Keeping Freetown’s beaches clean is a complex problem that requires much more than cleaning, which Jordan and his team do daily. It is a waste management problem that needs a holistic approach with all hands on deck. The team at Propel feel lonely in their work as they have only succeeded in getting “minimal support” from the authorities. 

 “The Tourist Board helps us occasionally – though their focus is more on street cleaning. As for the Freetown City Council, they have not shown interest in what we do despite a couple of attempts we’ve made to get their support”. 

 Jordan said the authorities haven’t done enough regarding waste management in the city. “They need to double their efforts in terms of strategies, policies and human resources”, he said. 

 Jordan told Engage Salone that supporting them with basic tools and public education campaigns would make a lot of difference in their work. 

A successful cleaned up exercise conducted at one of the beaches in Freetown conducted by Propel Organisation. Photo Credit: Propel Oranisation on Facebook.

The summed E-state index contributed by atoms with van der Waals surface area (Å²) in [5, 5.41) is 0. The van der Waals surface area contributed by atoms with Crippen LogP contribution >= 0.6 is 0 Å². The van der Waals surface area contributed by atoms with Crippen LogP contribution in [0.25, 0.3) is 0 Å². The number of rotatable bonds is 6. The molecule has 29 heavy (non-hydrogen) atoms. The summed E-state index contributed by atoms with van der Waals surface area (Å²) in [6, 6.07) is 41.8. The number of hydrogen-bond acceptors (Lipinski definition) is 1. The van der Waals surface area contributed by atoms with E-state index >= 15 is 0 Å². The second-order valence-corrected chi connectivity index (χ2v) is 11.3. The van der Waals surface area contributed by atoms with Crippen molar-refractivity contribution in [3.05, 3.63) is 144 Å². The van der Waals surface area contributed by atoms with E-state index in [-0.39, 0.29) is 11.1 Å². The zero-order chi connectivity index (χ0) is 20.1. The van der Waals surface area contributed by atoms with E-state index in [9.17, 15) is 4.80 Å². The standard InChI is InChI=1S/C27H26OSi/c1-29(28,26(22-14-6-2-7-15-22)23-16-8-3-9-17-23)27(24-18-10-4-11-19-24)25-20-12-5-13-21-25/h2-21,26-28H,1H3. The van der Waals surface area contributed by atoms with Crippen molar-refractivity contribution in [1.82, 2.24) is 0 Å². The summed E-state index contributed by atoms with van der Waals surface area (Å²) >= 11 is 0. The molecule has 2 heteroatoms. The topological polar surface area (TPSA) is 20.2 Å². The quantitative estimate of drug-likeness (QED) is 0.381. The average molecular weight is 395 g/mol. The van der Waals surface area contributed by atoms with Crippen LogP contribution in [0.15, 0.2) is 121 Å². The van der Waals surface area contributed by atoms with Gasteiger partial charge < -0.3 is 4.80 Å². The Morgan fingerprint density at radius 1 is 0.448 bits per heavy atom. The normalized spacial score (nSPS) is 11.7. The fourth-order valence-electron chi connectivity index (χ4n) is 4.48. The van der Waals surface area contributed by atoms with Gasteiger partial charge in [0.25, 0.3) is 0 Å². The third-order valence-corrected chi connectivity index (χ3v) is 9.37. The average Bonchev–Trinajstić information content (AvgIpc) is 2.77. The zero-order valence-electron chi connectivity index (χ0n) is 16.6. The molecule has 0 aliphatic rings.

Propel Organisation conducted a successful cleaned-up exercise at one of the beaches in Freetown. Photo Credit: Propel Organisation on Facebook.

 The plastic menace is also taking a toll on the livelihoods of fishermen who complain that plastic waste at sea causes many problems for their fishing boats and nets and contributes to their low catch. 

 Sierra Leone has a small plastic-producing industry that produces about 8,750 metric tonnes of plastic products annually. However, the country imports a huge volume of plastic from Ghana, its leading supplier and other markets, according to a 2019 study titled Plastic Waste Inputs from Land into the Sea. The study revealed that in 2019 alone, nine million kilograms of plastic entered the country as imports.